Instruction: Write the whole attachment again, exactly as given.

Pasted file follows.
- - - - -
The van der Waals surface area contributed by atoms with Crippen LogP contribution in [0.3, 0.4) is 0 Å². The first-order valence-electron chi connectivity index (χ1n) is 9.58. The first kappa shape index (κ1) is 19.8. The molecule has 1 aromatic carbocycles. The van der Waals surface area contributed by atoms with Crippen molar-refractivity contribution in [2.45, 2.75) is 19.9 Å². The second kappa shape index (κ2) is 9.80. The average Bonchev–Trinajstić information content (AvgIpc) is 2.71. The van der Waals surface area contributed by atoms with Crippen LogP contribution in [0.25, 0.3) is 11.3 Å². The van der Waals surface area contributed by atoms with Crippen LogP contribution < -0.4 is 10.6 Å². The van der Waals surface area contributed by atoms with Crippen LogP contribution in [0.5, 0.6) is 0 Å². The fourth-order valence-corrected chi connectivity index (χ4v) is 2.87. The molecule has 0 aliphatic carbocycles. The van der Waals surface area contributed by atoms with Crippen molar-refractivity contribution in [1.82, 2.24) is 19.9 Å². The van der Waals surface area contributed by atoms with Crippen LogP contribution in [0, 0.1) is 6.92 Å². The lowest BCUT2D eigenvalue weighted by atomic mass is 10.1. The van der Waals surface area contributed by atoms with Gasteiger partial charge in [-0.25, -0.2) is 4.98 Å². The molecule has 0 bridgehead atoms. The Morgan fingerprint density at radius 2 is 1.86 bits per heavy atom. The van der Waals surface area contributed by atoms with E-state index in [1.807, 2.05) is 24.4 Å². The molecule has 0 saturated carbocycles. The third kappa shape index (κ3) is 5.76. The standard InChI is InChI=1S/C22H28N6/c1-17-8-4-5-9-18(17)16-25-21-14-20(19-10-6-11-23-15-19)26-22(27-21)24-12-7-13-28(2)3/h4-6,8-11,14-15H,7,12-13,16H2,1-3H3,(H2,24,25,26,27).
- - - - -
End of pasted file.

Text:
The van der Waals surface area contributed by atoms with Crippen LogP contribution in [0.3, 0.4) is 0 Å². The first-order valence-electron chi connectivity index (χ1n) is 9.58. The first kappa shape index (κ1) is 19.8. The molecule has 1 aromatic carbocycles. The van der Waals surface area contributed by atoms with Crippen molar-refractivity contribution in [2.45, 2.75) is 19.9 Å². The second kappa shape index (κ2) is 9.80. The average Bonchev–Trinajstić information content (AvgIpc) is 2.71. The van der Waals surface area contributed by atoms with Crippen LogP contribution in [0.25, 0.3) is 11.3 Å². The van der Waals surface area contributed by atoms with Crippen LogP contribution < -0.4 is 10.6 Å². The van der Waals surface area contributed by atoms with Crippen LogP contribution in [0.5, 0.6) is 0 Å². The fourth-order valence-corrected chi connectivity index (χ4v) is 2.87. The molecule has 0 aliphatic carbocycles. The van der Waals surface area contributed by atoms with Crippen molar-refractivity contribution in [1.82, 2.24) is 19.9 Å². The van der Waals surface area contributed by atoms with Crippen LogP contribution in [0, 0.1) is 6.92 Å². The lowest BCUT2D eigenvalue weighted by atomic mass is 10.1. The van der Waals surface area contributed by atoms with Gasteiger partial charge in [-0.25, -0.2) is 4.98 Å². The molecule has 0 bridgehead atoms. The Morgan fingerprint density at radius 2 is 1.86 bits per heavy atom. The van der Waals surface area contributed by atoms with E-state index in [1.807, 2.05) is 24.4 Å². The molecule has 0 saturated carbocycles. The third kappa shape index (κ3) is 5.76. The standard InChI is InChI=1S/C22H28N6/c1-17-8-4-5-9-18(17)16-25-21-14-20(19-10-6-11-23-15-19)26-22(27-21)24-12-7-13-28(2)3/h4-6,8-11,14-15H,7,12-13,16H2,1-3H3,(H2,24,25,26,27).